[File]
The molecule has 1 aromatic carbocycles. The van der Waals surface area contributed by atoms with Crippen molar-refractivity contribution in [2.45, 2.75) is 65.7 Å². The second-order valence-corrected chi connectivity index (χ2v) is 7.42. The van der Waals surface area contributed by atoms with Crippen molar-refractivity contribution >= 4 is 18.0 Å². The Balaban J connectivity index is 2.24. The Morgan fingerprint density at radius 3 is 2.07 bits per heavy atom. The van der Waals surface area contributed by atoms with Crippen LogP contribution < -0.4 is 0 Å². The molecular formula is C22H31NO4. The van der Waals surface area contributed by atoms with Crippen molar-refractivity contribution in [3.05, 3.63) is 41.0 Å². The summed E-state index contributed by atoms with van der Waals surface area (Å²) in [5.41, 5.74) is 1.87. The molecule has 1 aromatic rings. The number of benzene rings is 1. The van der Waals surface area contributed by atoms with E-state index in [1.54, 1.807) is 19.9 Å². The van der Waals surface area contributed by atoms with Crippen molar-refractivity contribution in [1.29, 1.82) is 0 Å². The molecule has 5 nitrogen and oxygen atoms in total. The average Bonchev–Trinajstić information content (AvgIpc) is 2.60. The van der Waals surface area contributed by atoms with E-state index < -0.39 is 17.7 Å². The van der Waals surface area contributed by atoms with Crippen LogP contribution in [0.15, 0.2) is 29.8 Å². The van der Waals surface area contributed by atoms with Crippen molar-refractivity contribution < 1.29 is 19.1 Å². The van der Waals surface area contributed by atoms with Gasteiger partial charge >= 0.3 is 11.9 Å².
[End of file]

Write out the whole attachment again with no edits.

The molecule has 1 aromatic carbocycles. The van der Waals surface area contributed by atoms with Crippen molar-refractivity contribution in [2.45, 2.75) is 65.7 Å². The second-order valence-corrected chi connectivity index (χ2v) is 7.42. The van der Waals surface area contributed by atoms with Crippen molar-refractivity contribution >= 4 is 18.0 Å². The Balaban J connectivity index is 2.24. The Morgan fingerprint density at radius 3 is 2.07 bits per heavy atom. The van der Waals surface area contributed by atoms with Crippen LogP contribution < -0.4 is 0 Å². The molecular formula is C22H31NO4. The van der Waals surface area contributed by atoms with Crippen molar-refractivity contribution in [3.05, 3.63) is 41.0 Å². The summed E-state index contributed by atoms with van der Waals surface area (Å²) in [5.41, 5.74) is 1.87. The molecule has 1 aromatic rings. The number of benzene rings is 1. The van der Waals surface area contributed by atoms with E-state index in [1.54, 1.807) is 19.9 Å². The van der Waals surface area contributed by atoms with Crippen molar-refractivity contribution in [1.29, 1.82) is 0 Å². The molecule has 5 nitrogen and oxygen atoms in total. The average Bonchev–Trinajstić information content (AvgIpc) is 2.60. The van der Waals surface area contributed by atoms with E-state index < -0.39 is 17.7 Å². The van der Waals surface area contributed by atoms with Crippen LogP contribution in [0.15, 0.2) is 29.8 Å². The van der Waals surface area contributed by atoms with Crippen molar-refractivity contribution < 1.29 is 19.1 Å². The van der Waals surface area contributed by atoms with Gasteiger partial charge >= 0.3 is 11.9 Å².